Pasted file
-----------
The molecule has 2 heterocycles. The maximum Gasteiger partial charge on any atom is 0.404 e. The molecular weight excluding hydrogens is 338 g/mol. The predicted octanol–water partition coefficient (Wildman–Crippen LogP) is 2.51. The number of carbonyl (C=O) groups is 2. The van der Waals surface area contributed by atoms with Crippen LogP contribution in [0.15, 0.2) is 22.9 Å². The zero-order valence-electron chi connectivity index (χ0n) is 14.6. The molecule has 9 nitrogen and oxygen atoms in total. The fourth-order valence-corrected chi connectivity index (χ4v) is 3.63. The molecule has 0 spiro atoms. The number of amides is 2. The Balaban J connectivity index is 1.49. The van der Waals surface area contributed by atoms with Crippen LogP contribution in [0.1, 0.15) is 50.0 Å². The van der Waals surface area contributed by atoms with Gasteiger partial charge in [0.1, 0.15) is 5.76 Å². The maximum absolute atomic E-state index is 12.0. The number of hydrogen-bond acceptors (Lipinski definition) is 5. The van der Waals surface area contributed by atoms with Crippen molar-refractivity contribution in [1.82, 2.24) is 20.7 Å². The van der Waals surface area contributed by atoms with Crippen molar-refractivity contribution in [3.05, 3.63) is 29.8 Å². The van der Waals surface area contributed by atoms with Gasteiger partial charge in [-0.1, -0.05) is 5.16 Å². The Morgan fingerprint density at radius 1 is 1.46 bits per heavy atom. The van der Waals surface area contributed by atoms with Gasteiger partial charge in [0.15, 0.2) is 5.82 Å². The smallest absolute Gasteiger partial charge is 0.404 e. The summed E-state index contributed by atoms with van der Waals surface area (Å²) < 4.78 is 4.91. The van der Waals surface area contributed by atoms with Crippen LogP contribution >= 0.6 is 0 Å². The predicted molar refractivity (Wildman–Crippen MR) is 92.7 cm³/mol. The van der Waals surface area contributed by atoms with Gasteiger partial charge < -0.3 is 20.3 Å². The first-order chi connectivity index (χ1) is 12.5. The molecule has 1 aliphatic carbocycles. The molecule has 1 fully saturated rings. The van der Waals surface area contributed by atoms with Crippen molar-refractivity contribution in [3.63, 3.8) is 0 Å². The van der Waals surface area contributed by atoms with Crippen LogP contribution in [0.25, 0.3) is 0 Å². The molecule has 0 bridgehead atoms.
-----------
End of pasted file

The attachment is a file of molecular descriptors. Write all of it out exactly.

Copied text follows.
The molecule has 2 heterocycles. The maximum Gasteiger partial charge on any atom is 0.404 e. The molecular weight excluding hydrogens is 338 g/mol. The predicted octanol–water partition coefficient (Wildman–Crippen LogP) is 2.51. The number of carbonyl (C=O) groups is 2. The van der Waals surface area contributed by atoms with Crippen LogP contribution in [0.15, 0.2) is 22.9 Å². The zero-order valence-electron chi connectivity index (χ0n) is 14.6. The molecule has 9 nitrogen and oxygen atoms in total. The fourth-order valence-corrected chi connectivity index (χ4v) is 3.63. The molecule has 0 spiro atoms. The number of amides is 2. The Balaban J connectivity index is 1.49. The van der Waals surface area contributed by atoms with Crippen LogP contribution in [0.1, 0.15) is 50.0 Å². The van der Waals surface area contributed by atoms with Gasteiger partial charge in [0.1, 0.15) is 5.76 Å². The maximum absolute atomic E-state index is 12.0. The number of hydrogen-bond acceptors (Lipinski definition) is 5. The van der Waals surface area contributed by atoms with Crippen molar-refractivity contribution in [1.82, 2.24) is 20.7 Å². The van der Waals surface area contributed by atoms with Crippen molar-refractivity contribution in [3.05, 3.63) is 29.8 Å². The van der Waals surface area contributed by atoms with Gasteiger partial charge in [-0.1, -0.05) is 5.16 Å². The Morgan fingerprint density at radius 1 is 1.46 bits per heavy atom. The van der Waals surface area contributed by atoms with Gasteiger partial charge in [0.15, 0.2) is 5.82 Å². The smallest absolute Gasteiger partial charge is 0.404 e. The summed E-state index contributed by atoms with van der Waals surface area (Å²) < 4.78 is 4.91. The van der Waals surface area contributed by atoms with Crippen LogP contribution >= 0.6 is 0 Å². The predicted molar refractivity (Wildman–Crippen MR) is 92.7 cm³/mol. The van der Waals surface area contributed by atoms with Gasteiger partial charge < -0.3 is 20.3 Å². The first-order chi connectivity index (χ1) is 12.5. The molecule has 1 aliphatic carbocycles. The molecule has 1 fully saturated rings. The van der Waals surface area contributed by atoms with Crippen molar-refractivity contribution in [3.63, 3.8) is 0 Å². The van der Waals surface area contributed by atoms with Crippen LogP contribution in [0.25, 0.3) is 0 Å². The molecule has 0 bridgehead atoms.